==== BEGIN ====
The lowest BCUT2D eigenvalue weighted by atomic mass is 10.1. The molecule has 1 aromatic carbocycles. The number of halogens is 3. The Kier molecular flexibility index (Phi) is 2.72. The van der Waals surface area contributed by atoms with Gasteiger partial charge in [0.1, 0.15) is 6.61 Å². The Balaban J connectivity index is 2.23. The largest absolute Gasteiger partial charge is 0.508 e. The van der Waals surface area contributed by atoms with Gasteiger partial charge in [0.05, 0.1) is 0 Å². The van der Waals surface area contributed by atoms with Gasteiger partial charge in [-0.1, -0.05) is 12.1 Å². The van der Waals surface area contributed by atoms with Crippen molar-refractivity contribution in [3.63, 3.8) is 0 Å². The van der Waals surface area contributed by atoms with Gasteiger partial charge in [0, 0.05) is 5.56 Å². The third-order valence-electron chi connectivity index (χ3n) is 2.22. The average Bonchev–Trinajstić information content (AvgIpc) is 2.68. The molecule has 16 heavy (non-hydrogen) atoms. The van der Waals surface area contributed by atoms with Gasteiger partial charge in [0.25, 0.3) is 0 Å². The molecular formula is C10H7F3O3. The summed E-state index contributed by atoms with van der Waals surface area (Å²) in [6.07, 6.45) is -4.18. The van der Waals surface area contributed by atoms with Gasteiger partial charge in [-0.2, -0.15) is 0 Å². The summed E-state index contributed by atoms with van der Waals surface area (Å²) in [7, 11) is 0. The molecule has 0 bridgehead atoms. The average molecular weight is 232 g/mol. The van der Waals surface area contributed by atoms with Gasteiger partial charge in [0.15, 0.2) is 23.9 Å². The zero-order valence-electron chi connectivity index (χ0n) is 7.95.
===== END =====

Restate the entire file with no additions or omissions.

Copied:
The lowest BCUT2D eigenvalue weighted by atomic mass is 10.1. The molecule has 1 aromatic carbocycles. The number of halogens is 3. The Kier molecular flexibility index (Phi) is 2.72. The van der Waals surface area contributed by atoms with Gasteiger partial charge in [0.1, 0.15) is 6.61 Å². The Balaban J connectivity index is 2.23. The largest absolute Gasteiger partial charge is 0.508 e. The van der Waals surface area contributed by atoms with Gasteiger partial charge in [0.05, 0.1) is 0 Å². The van der Waals surface area contributed by atoms with Gasteiger partial charge in [-0.1, -0.05) is 12.1 Å². The van der Waals surface area contributed by atoms with Crippen molar-refractivity contribution in [3.63, 3.8) is 0 Å². The van der Waals surface area contributed by atoms with Gasteiger partial charge in [0, 0.05) is 5.56 Å². The third-order valence-electron chi connectivity index (χ3n) is 2.22. The average Bonchev–Trinajstić information content (AvgIpc) is 2.68. The molecule has 16 heavy (non-hydrogen) atoms. The van der Waals surface area contributed by atoms with Gasteiger partial charge in [0.25, 0.3) is 0 Å². The molecular formula is C10H7F3O3. The summed E-state index contributed by atoms with van der Waals surface area (Å²) in [6.07, 6.45) is -4.18. The van der Waals surface area contributed by atoms with Gasteiger partial charge in [-0.2, -0.15) is 0 Å². The summed E-state index contributed by atoms with van der Waals surface area (Å²) in [7, 11) is 0. The molecule has 0 bridgehead atoms. The average molecular weight is 232 g/mol. The van der Waals surface area contributed by atoms with Gasteiger partial charge in [0.15, 0.2) is 23.9 Å². The zero-order valence-electron chi connectivity index (χ0n) is 7.95.